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Reflux: Signs and Symptoms

We all expect our newborn babies to feed well, burp and then sleep for hours. But in reality this is not the case for a lot of newborn babies. It can be heart breaking for parents to see their baby so uncomfortable and reflux may be the cause of this.

So what is Reflux?

Babies are notorious for spilling and this is because the ring of muscle between the oesophagus and the stomach is not yet fully mature. This allows the stomach contents to flow backward. Eventually the lower oesophageal sphincter (LED) will open only when your baby swallows and the contents of the babies stomach will remain where they belong.

Most babies spill because of the liquid only diet, but also due to the fact that they are on their backs most of the day.

How common is Reflux?

It is estimated that more than half of all infants experience acid reflux to some degree. The condition usually peaks at 4 months and goes away on its own by the age of 18 months (

Babies who are born prematurely are at a higher risk of acid reflux due to their immature development.

What are the signs of reflux?

Diagnosing reflux can be difficult in some occasions, especially with silent reflux. With silent reflux, the baby may not spill, however they still suffer from the acid burn. Babies who spill often and scream with the burning feeling from acid reflux are more obvious and easier to diagnose.

Common signs:

  • Arching their back

  • Spitting up or vomiting

  • Fussiness at the breast

  • Gagging or choking

  • Failure to gain weight

  • Excessive feeding to keep acid down

  • Frequent coughing and sneezing

  • Wet hiccups or burps

Occasionally, infant reflux can be caused by more serious conditions, such as:

  • GERD - The reflux has enough acid to irritate and damage the lining of the oesophagus.

  • Pyloric Stenosis - A valve between the stomach and the small intestine is narrowed, preventing stomach contents from emptying into the small intestine.

  • Food Intolerance - A protein in cow’s milk is the most common trigger.

  • Eosinophilic Esophagitis - A certain type of white blood cell (eosinophil) builds up and injures the lining of the oesophagus. (

What can you do to help?

As a parent it is awful to see your baby screaming in pain as the acid reflux creeps up, but there are a few things that you can do to help. All of my babies have had acid reflux so from experience I know that you can minimise the effects of reflux.

  • Breastfeed your baby if possible

  • Feed in an upright position

  • Feed small and often

  • Hold your baby in an upright position for 20-30 minutes after a feed

  • Burp often

  • Delay playtime after a feed

  • Elevate the head of the cot slightly

  • If bottle feeding, add a thickener prescribed from your doctor

  • Change the type of formula

  • Avoid tight nappies and clothing

Breastfeeding will help your baby with acid reflux due to the fact that it is easily digested, so if possible breast feed your baby until at least 6 months. From my experience some doctors will advise you to switch to formula, due to the fact that it sits heavier in the babies tummy. However I feel that this can cause more problems in the long run.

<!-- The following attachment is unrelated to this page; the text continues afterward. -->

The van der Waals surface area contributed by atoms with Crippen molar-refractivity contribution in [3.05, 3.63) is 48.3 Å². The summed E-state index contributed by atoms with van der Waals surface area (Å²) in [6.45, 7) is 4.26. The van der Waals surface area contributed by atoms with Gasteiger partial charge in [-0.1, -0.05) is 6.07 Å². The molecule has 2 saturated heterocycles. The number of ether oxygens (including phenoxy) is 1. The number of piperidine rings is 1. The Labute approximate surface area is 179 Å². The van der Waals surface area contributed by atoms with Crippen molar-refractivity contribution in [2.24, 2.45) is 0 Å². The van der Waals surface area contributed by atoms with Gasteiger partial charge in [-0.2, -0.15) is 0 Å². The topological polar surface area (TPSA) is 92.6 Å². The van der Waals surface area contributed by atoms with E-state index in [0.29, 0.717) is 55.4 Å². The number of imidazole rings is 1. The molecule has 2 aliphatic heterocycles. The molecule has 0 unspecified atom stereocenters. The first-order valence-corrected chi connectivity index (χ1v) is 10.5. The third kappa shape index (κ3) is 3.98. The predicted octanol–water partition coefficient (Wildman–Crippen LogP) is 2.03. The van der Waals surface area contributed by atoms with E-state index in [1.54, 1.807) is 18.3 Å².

It can be hard having a baby with reflux as feeds can be very time consuming. You may notice that your baby comes on/off the breast/bottle a lot because of the burning sensation. Due to the fact that your baby is needing to be held a lot it can cause sleep problems that will need to be addressed at a later date. It is only a short phase in your babies life but it can feel like a lifetime as a parent.

If you notice that your baby is still struggling even though you are following all of the steps above then it is advisable to seek help from your local doctor. They will ask for your babies history and diagnose as necessary. Doctors are sometimes reluctant to prescribe medication as reflux is so common and the research shows that medication may not actually help in the long run, especially for uncomplicated reflux. These medications can prevent absorption of calcium and iron, and increase the risk of certain intestinal and respiratory infections.

There are several medications that can help which include:

  • Gaviscon

  • Ranitidine

  • Omeprazole

If you get to the stage where your baby needs medication, then your doctor may refer you to a paediatric doctor who specialises in reflux. There are several investigations available if needed to confirm reflux or a more serious form.

If you are going through this difficult time with your little one then make sure that you have support around you. The days and nights will feel endless and can be quite isolating, so remember to look after yourself too.

Other causes:

Reflux can also be very common with babies who have a tongue and/or lip tie, so it is worth having that investigated too.

For more informative pregnancy, birth and baby related articles, read our Maternity Mum blog.


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